Best DSLR & ILC Cameras: Entry Level
2017 Holiday Gift Guide TOC
Best DSLR and ILC Entry Level Cameras 2017!
There are two types of interchangeable lens cameras on the market today. DSLRs, or digital single-lens reflex cameras, are cameras where a movable mirror system directs light either to the optical viewfinder or to the image sensor. ILC cameras, also called mirrorless cameras, drop the mirror and pass light directly from the lens to image sensor. DSLRs and ILCs have two main advantages over fixed-lens systems; they typically have larger image sensors (Micro Four Thirds, APS-C, and Full Frame), which improve overall performance, and the ability to swap in any lens that fits your specific camera's mount. In that sense, becoming a Nikon or Olympus or Canon or Sony or Panasonic or Fujifilm customer for the first time means that, as you learn and grow as a photographer, you can upgrade your camera body while retaining your favorite lenses.
The Entry Level DSLR / ILC market is in an interesting transition. DSLRs were long the go-to camera for larger image sensors and improved performance over point-and-shoots, but the performance benefits of a DSLR (namely speed and sensor size) are mainly found in more expensive cameras. At this sub-$1,000 budget level, the truth is ILCs are going to be faster, lighter, and more compact while offering features like in-body image stabilization.Here are our picks for the Best Entry Level DSLR & ILC Cameras for 2017, presented in alphabetical order!
Sensor size: APS-C | Resolution: 24.2MP | Viewfinder: Electronic | Display: 3" 180-degree tiltable LCD | Max Burst Shooting: 7fps up to 9fps with AF lock | Video Recording: 1080/60p
PROS: Tilting Touch Screen, Build Quality
CONS: No 4K, Focus can struggle in low light
The Canon EOS M6 is a great first camera for someone getting into the interchangeable-lens camera world. Its Dual Pixel CMOS AF with phase-detection focuses quickly and precisely to help ensure you catch the shot you want. Its 24.2 Megapixel CMOS (APS-C) captures all the colors and contrast you could want and then share with the world through the camera's built-in wireless connectivity including Wi-Fi, NFC, and Bluetooth. The video is only 1080p, though for someone just dipping their toes in this world it's not a dealbreaker.
Sensor size: APS-C | Resolution: 24.2MP | Viewfinder: Optical | Display: 3" Vari-angle touchscreen | Max Burst Shooting: 2.5 fps or 5fps with One shot mode | Video Recording: 1080/60p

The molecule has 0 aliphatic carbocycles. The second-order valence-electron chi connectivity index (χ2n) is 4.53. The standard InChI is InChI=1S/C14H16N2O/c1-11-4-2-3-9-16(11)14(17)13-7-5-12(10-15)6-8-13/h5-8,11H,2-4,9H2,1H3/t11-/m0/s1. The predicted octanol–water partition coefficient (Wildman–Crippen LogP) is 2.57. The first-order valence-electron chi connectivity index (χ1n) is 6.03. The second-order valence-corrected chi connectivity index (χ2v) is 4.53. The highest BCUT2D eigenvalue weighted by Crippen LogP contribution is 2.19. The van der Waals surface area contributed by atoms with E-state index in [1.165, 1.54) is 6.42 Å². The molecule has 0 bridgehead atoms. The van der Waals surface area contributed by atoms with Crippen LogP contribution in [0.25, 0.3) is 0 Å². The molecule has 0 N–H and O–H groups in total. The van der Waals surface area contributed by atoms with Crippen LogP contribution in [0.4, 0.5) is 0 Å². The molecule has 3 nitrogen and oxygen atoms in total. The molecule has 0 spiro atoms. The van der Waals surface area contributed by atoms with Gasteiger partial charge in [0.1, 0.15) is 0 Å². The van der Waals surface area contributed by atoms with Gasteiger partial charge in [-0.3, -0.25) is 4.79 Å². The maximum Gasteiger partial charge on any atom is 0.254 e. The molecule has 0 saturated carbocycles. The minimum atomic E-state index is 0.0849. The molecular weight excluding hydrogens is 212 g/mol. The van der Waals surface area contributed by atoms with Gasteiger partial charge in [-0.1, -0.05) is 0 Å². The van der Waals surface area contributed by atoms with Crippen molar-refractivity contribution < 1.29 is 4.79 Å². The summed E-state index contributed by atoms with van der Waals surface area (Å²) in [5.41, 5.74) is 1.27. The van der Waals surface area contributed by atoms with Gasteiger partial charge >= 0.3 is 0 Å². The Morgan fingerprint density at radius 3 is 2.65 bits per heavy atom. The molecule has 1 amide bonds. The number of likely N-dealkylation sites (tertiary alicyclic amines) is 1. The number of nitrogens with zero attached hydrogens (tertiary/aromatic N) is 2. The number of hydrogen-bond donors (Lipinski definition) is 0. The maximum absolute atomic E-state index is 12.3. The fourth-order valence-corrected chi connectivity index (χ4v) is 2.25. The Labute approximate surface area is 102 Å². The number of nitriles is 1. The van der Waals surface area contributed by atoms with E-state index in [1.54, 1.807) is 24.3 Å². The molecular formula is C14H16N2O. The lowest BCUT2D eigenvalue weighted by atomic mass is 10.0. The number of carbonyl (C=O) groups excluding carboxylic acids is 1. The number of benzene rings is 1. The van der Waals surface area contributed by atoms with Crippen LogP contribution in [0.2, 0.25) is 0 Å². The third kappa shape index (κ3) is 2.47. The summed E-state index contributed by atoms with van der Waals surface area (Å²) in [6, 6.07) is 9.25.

PROS: Large sensor, Adjustable back screen
CONS: Video only 1080p, Slow burst mode
The smallest and lightest EOS DSLR camera to feature both an APS-C sensor and a Vari-angle LCD, the EOS Rebel SL2 is compact and convenient with no compromise in performance. It has a rounded grip that can sit comfortably in your hand and is conveniently sized for everyday use. The burst mode only does 5fps in certain modes which might be confusing for new photographers, but this isn't an action camera. It's also just barely over $500 dollars, so, it's still a great deal. If you want to grow as a photographer, have access to an amazing stable of pro glass, and/or make vlogs and videos, this SL2 is a great place to start (and it's a HUGE step up from the original SL1).
Sensor size: Micro Four Thirds | Resolution: 16MP | Viewfinder: Electronic | Display: 3" Touchscreen | Max Burst Shooting: 8fps | Video Recording: 4K/30p, 1080p/60
PROS: 4K video, Wi-Fi enabled
CONS: AF not as good as other OM-D cameras, M4/3 sensors are noisier than APS-C
The Olympus OM-D E-M10 Mark III is small, lightweight, and easy to use with a touchscreen and shortcut buttons. It packs a punch greater than many DSLRs that are much more expensive, but struggles at times to find focus and while it has 4K video, it's not the sharpest. Still, with lots of great educational and creative modes, if you're looking for a compact shooter with functionality, this is the camera for you.
Sensor size: APS-C | Resolution: 24.2MP | Viewfinder: Optical | Display: 3.2" fully adjustable touchscreen | Max Burst Shooting: 5fps | Video Recording: 1080/60p
PROS: Good color rendition, Fast AF performance
CONS: Shooting RAW limits burst to 4fps, No 4K video
With 39 points of Autofocus, a fully adjustable touch screen, and 5fps burst shooting, the Nikon D5600 is one of the best beginner DSLRs you can buy. It's only 1080p like so many cameras at this level, but it's a very strong camera that takes sharp images that will make your memories last forever.
Sensor size: Micro Four Thirds | Resolution: 16MP | Viewfinder: Electronic | Display: 3" Inch Tilting Touch LCD | Max Burst Shooting: up to 30fps at 8MP | Video Recording: 4K/30p
PROS: Very Small, 4K video
CONS: EVF not great
If you're going for small but don't want a point and shoot, this may be the camera for you. It weighs less than a pound and can be slipped inside almost any bag or cargo short pocket. With its tilting screen and wireless capabilities, this camera is an engineering marvel from the Lumix team.